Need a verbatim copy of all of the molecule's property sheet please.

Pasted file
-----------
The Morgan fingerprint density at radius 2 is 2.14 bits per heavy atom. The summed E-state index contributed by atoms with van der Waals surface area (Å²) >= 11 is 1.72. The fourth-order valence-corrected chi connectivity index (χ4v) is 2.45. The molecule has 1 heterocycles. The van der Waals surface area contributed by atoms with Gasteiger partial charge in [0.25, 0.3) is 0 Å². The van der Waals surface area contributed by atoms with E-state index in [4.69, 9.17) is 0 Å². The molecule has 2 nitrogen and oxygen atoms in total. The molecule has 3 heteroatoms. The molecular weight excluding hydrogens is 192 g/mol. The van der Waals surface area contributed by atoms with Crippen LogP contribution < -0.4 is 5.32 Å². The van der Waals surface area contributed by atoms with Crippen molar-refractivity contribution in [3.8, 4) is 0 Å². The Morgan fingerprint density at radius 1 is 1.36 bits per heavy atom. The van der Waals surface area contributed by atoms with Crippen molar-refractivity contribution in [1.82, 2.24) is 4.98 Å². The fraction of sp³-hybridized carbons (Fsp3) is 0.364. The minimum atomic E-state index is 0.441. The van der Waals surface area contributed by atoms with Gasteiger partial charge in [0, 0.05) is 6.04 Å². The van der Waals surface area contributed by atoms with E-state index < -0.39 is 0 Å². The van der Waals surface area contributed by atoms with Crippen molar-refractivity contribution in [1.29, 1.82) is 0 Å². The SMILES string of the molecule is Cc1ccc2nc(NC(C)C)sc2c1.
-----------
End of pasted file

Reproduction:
The Morgan fingerprint density at radius 2 is 2.14 bits per heavy atom. The summed E-state index contributed by atoms with van der Waals surface area (Å²) >= 11 is 1.72. The fourth-order valence-corrected chi connectivity index (χ4v) is 2.45. The molecule has 1 heterocycles. The van der Waals surface area contributed by atoms with Gasteiger partial charge in [0.25, 0.3) is 0 Å². The van der Waals surface area contributed by atoms with E-state index in [4.69, 9.17) is 0 Å². The molecule has 2 nitrogen and oxygen atoms in total. The molecule has 3 heteroatoms. The molecular weight excluding hydrogens is 192 g/mol. The van der Waals surface area contributed by atoms with Crippen LogP contribution < -0.4 is 5.32 Å². The van der Waals surface area contributed by atoms with Crippen molar-refractivity contribution in [3.8, 4) is 0 Å². The Morgan fingerprint density at radius 1 is 1.36 bits per heavy atom. The van der Waals surface area contributed by atoms with Crippen molar-refractivity contribution in [1.82, 2.24) is 4.98 Å². The fraction of sp³-hybridized carbons (Fsp3) is 0.364. The minimum atomic E-state index is 0.441. The van der Waals surface area contributed by atoms with Gasteiger partial charge in [0, 0.05) is 6.04 Å². The van der Waals surface area contributed by atoms with E-state index < -0.39 is 0 Å². The van der Waals surface area contributed by atoms with Crippen molar-refractivity contribution in [1.29, 1.82) is 0 Å². The SMILES string of the molecule is Cc1ccc2nc(NC(C)C)sc2c1.